Posted on: November 13, 2020
Alison Waterhouse, Educational Psychotherapist and author of Wellbeing Champions: A Complete Toolkit for Schools
Mental health and mental ill health are two very different aspects of the same coin. Being and staying mentally healthy and having a diagnosed mental health illness need distinct supports, approaches and strategies to meet the differing needs they present. Mental health difficulties range from short spells of depression or anxiety to severe, persistent conditions that have the potential to isolate, disrupt and frighten both those who are experiencing them and family and friends who come into contact with them.
In the UK six children and young people (CYP) within every classroom have a diagnosable mental health problem and, sadly, most of them will not seek help for many years. The research is now helping us to understand that the earlier preventative support is available to CYP the more beneficial it is to their positive wellbeing. Unfortunately, many CYP struggle early on to engage with adult-led support and this means that when they do engage their challenges may be more severe and difficult to overcome or find strategies to manage.
Creating Wellbeing Champions
Creating Wellbeing Champions is one way to help create a mentally healthy school by both promoting positive mental health and addressing mental ill health. It involves putting peer-to peer support at the heart of your approach and helps you to find out what is needed specifically within the educational environment you are part of. By getting a group of people together who think this is an important area they can address the needs they have identified in an effective way throughout the school.
Wellbeing Champions develop into very different projects within schools and might include:
- Promoting special days or events that focus on wellbeing. This could include Mental Health Days, Anti-Bullying Week, Neurodiverse Awareness week or a range of other special focus days.
Supporting the development of positive wellbeing of specific groups within the school community. This may include:
- CYP with parents with MH difficulties
- CYP who offend or join gangs
- CYP who are in care
- CYP with a parent in prison
- CYP who are carers at home for siblings or a parent
- CYP who have experienced or are experiencing domestic violence
- CYP who are members of the LGBTQ community or have questions about gender identity
- Creating a Wellbeing part of the school newsletter that focusses on ways to support wellbeing.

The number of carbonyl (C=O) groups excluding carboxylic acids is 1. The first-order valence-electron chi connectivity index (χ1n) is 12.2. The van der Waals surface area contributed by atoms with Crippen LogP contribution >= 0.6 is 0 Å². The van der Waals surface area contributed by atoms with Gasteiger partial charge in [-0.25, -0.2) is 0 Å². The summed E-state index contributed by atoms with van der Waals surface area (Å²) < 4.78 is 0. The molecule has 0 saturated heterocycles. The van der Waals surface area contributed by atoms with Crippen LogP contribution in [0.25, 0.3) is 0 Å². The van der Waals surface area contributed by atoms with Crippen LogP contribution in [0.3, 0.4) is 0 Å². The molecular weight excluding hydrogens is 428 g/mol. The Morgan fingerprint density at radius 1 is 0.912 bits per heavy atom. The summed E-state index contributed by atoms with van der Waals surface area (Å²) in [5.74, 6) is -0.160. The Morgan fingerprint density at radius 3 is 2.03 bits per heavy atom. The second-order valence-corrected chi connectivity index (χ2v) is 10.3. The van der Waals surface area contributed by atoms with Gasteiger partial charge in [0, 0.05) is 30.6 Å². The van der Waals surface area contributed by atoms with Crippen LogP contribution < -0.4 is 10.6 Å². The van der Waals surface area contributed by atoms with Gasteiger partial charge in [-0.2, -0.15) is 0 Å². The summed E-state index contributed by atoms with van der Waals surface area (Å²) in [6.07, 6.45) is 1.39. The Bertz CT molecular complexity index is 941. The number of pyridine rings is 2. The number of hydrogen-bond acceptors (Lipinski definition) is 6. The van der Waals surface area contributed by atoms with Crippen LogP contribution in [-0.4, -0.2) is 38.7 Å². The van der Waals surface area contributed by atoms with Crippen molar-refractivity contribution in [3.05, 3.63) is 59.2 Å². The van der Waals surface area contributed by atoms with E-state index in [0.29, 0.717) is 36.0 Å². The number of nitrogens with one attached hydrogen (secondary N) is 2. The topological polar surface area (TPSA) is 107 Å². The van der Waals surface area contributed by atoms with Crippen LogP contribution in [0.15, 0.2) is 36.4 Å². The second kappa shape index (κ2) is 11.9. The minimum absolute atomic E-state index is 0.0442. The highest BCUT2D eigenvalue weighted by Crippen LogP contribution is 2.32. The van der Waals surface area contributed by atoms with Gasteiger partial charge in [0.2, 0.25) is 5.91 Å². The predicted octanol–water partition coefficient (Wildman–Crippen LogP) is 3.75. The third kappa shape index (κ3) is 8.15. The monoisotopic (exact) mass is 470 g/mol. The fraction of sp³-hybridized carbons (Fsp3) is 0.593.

- Supporting CYP who come into the school during transition phases.
- Creating displays that show the many different aspects of work the school is undertaking to support the wellbeing of CYP, staff and parents.
- Supporting teachers in delivering special assemblies focussing on wellbeing.
- Offering a drop-in facility for other CYP.
- Supporting a buddy scheme in school, focussing on CYP who need a helping hand to manage learning, friendships or transitions.
- Helping develop the school environment by creating displays, special areas, sensory gardens, healthy eating gardens or calm places within the school.
- Supporting conflict resolution work or playground monitors.
- Showing visitors around the school, helping them understand how the school supports the needs of the CYP who attend.
- Enabling CYP to find a suitable way to have their views and ideas heard and thought about.
- Helping staff share what mental health is and how to support the development of positive mental health and wellbeing.
A mentally healthy school is one that adopts a whole-school approach to mental health and wellbeing. It is a school that helps children flourish, learn and succeed by providing opportunities for them, and the adults around them, to develop the strengths and coping skills that underpin resilience. A mentally healthy school sees positive mental health and wellbeing as fundamental to its values, mission and culture. It is a school where child, staff and parent/carer mental health and wellbeing is seen as everybody’s business.
Wellbeing Champions by Alison Waterhouse
This book shows how to create a mentally healthy school by empowering young people to champion emotional wellbeing and positive mental health.
It provides a practical toolkit to recruit and train Wellbeing Champions so that they can help to create an ethos and culture of positive mental health that ensures early access to the support and help needed.
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